In recent years, sustainability has become a key factor in our everyday lives. From the introduction of regional low emission zones or local council adoption of food waste bins, we are constantly evolving into a more ecologically minded nation.
In 2019, the UK even became the first country to require their government by law to reach net-zero emissions by 2050.
In line with this new way of thinking, many councils across the UK decided to embrace LED Street Lighting – a more environmentally sound alternative to the traditional lamp posts we rely on.
So, why LED? Well, there are many reasons, even beyond the environmental impacts – glare reduction, brightness and weather withstanding to name but a few.
LED’s do not contain the same harmful materials that traditional street lighting does. Conventional bulbs contain lead, mercury and emit poisonous gasses. As lead and mercury pollution is already a critical issue in Europe, a movement towards eco-conscious street lighting, like LEDs, is crucial.
Plus, LED bulbs can be up to 80 percent more efficient than conventional, so when this change is spread across the country the impact is huge.
In the UK, councils are beginning to take this environmental change seriously. But while some councils have not yet invested in the LED transition, others have spent hundreds or thousands on eco street lighting.
Researchers at The Lighting Superstore have analysed the results from 61 councils over the UK to find those who have installed the most sustainable street lighting in the last five years.
For the money spent and fixtures installed, London and Manchester are our table toppers. London has invested £124,848,312 in their 236,115 LED streetlights, whereas Manchester has installed 54,625 LED streetlights, costing £39,143,03.
Both of these city councils pride themselves on being sustainably minded. Manchester has declared its aim to be carbon neutral by 2038 – 12 years ahead of the national average. London, on the other hand, has deemed air pollution their main ecological priority, introducing road charges for polluting vehicles.
Of London’s 32 Boroughs (plus City of London), Barnet installed the most with 29,472.
It’s worth acknowledging the size of these top 2 cities. Smaller cities will likely have lower numbers of LED fixtures, as they would’ve had a smaller number to begin with. That’s perhaps why Sunderland’s 3rd place is so impressive.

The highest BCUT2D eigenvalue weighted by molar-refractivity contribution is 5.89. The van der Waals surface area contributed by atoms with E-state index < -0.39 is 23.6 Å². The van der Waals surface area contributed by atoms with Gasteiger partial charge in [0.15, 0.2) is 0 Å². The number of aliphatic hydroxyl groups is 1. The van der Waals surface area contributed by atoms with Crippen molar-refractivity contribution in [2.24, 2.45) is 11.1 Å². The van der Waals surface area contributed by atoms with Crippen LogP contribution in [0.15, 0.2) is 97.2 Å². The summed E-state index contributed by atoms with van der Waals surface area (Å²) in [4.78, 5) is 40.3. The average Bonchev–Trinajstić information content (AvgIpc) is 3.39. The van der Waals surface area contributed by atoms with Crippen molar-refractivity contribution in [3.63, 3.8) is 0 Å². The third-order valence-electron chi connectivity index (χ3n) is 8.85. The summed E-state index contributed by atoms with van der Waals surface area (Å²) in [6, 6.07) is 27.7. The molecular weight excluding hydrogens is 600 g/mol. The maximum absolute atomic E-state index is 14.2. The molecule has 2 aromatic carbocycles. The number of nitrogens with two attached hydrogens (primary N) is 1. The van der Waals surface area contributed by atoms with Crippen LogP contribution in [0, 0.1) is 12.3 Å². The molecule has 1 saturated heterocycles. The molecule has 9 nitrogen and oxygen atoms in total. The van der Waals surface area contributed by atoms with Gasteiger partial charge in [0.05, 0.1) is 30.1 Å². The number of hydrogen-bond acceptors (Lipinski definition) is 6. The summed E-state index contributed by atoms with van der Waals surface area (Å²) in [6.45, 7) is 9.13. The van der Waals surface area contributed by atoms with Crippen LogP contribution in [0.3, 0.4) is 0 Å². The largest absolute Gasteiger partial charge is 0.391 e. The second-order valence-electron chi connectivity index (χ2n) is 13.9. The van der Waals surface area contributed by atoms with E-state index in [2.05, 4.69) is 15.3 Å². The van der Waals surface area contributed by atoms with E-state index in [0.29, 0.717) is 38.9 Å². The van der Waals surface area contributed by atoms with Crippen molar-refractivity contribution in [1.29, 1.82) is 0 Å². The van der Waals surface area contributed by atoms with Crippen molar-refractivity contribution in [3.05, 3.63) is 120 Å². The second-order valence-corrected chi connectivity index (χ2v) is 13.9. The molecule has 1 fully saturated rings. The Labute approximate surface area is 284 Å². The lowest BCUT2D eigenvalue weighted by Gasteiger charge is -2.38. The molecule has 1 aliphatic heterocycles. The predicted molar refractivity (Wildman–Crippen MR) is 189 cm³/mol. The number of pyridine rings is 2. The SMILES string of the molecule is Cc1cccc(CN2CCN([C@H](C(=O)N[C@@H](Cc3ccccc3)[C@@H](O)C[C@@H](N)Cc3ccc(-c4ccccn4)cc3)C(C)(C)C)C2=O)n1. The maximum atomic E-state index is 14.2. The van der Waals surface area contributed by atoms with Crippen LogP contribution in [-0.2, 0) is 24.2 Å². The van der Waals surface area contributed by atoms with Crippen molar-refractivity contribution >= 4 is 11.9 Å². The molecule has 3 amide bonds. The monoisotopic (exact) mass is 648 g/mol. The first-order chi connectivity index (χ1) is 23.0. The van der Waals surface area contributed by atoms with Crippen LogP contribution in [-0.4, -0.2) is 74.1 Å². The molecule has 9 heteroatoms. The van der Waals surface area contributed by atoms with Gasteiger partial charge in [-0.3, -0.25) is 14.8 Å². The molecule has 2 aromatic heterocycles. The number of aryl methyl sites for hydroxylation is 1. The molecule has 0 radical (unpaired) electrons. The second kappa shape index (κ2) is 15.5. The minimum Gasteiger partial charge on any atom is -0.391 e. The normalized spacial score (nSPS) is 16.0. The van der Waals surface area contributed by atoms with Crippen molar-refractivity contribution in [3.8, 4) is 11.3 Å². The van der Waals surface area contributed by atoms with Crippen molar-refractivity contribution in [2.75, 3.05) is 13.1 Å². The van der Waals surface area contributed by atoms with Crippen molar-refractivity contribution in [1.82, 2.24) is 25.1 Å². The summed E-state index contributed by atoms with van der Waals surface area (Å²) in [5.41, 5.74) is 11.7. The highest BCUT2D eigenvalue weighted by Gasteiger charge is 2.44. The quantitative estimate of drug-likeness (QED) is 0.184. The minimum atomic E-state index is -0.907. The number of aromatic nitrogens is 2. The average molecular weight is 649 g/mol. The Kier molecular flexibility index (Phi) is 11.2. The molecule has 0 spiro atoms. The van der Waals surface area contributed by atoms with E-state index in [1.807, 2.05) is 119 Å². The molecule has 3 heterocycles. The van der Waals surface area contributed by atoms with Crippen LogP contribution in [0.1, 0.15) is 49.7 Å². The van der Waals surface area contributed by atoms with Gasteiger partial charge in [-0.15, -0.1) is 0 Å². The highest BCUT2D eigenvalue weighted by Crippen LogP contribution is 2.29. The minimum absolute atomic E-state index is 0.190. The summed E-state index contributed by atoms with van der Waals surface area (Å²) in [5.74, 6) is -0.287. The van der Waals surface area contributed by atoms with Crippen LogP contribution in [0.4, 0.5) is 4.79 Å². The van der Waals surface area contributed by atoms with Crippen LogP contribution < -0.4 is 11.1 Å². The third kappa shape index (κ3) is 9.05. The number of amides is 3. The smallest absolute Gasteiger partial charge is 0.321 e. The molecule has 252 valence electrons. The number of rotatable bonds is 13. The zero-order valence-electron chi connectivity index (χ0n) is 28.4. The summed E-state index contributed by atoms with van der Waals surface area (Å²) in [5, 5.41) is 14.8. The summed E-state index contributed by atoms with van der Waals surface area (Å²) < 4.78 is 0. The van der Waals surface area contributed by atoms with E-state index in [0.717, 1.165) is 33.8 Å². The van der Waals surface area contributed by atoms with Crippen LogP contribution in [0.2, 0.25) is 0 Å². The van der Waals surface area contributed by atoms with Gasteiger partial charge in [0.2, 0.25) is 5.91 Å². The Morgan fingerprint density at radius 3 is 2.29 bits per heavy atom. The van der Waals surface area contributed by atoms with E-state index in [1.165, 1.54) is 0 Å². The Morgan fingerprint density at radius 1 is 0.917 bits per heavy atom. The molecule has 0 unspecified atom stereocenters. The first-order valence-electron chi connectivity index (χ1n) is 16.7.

Sunderland has 46,859 LED streetlights in total, only 7,766 less than Manchester, despite being significantly smaller and more sparsely populated than the North West hub.
While this paints the Sunderland council in a positive light, city leaders have recently launched investigations into their environmental services, suggesting there may be other areas of slack.
Completing the top five are Doncaster and Scotland’s capital, Edinburgh. The two are neck and neck, with Doncaster’s impressive 45,326 fixtures, only just beating Edinburgh’s 43,996.
Out of all the respondents, only two areas haven’t invested in LED streetlights since 2016 – Crawley and Worthing. However, West Sussex County Council say they are in the final stages of starting a 4-year, £26.5m scheme to convert streetlights in Worthing and Crawley to LEDs. The scheme will potentially go ahead later in 2021.
Worthing council has recently opted to invest more into cracking down on litter, so their delay in interest in LED streetlights is surprising.
Following in third-bottom is Basingstoke. In the last five years, Basingstoke Council has only installed 31 LED streetlights. For spending, they have landed themself in the same ranking position paying out just £12,555.
However, Basingstoke has had issues in recent years as unhappy residents started a petition against streetlights being turned off between 1 and 4 AM to preserve energy. Hopefully, with further LED installation, this will become a non-issue.
Nottingham and Cambridge complete the bottom of the table, with 78 and 273 LED streetlights respectively installed at this time.
So, why are councils being put off LED installation? Their initial installment can be expensive, which may be inaccessible for some councils.
That said, they do cut costs in the long run while also reducing carbon emissions. For example, Kent County Council reported their switch to LEDs will likely save them around £5.2 million based on current energy prices.
If councils have the funding, to begin with, this can be a smart financial decision, as well as a sustainable one, but with the ‘local government funding gap’, there will be some places where this is not a possibility.
For further analysis, find The Lighting Superstore’s post here.